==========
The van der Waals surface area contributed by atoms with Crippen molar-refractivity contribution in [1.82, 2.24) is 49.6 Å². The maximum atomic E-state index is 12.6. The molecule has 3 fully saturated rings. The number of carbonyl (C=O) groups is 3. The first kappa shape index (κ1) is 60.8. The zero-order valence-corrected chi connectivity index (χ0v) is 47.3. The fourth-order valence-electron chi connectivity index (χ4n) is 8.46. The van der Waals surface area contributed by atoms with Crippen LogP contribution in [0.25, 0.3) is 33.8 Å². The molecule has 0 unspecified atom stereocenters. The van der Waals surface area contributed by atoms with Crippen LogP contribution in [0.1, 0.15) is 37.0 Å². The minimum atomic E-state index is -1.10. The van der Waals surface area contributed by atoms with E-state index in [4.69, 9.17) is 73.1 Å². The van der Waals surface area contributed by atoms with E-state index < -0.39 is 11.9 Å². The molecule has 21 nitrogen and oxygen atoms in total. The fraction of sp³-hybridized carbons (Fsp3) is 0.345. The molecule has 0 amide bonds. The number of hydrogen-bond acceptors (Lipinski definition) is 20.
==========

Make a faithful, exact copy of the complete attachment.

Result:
The van der Waals surface area contributed by atoms with Crippen molar-refractivity contribution in [1.82, 2.24) is 49.6 Å². The maximum atomic E-state index is 12.6. The molecule has 3 fully saturated rings. The number of carbonyl (C=O) groups is 3. The first kappa shape index (κ1) is 60.8. The zero-order valence-corrected chi connectivity index (χ0v) is 47.3. The fourth-order valence-electron chi connectivity index (χ4n) is 8.46. The van der Waals surface area contributed by atoms with Crippen LogP contribution in [0.25, 0.3) is 33.8 Å². The molecule has 0 unspecified atom stereocenters. The van der Waals surface area contributed by atoms with Crippen LogP contribution in [0.1, 0.15) is 37.0 Å². The minimum atomic E-state index is -1.10. The van der Waals surface area contributed by atoms with E-state index in [4.69, 9.17) is 73.1 Å². The van der Waals surface area contributed by atoms with E-state index < -0.39 is 11.9 Å². The molecule has 21 nitrogen and oxygen atoms in total. The fraction of sp³-hybridized carbons (Fsp3) is 0.345. The molecule has 0 amide bonds. The number of hydrogen-bond acceptors (Lipinski definition) is 20.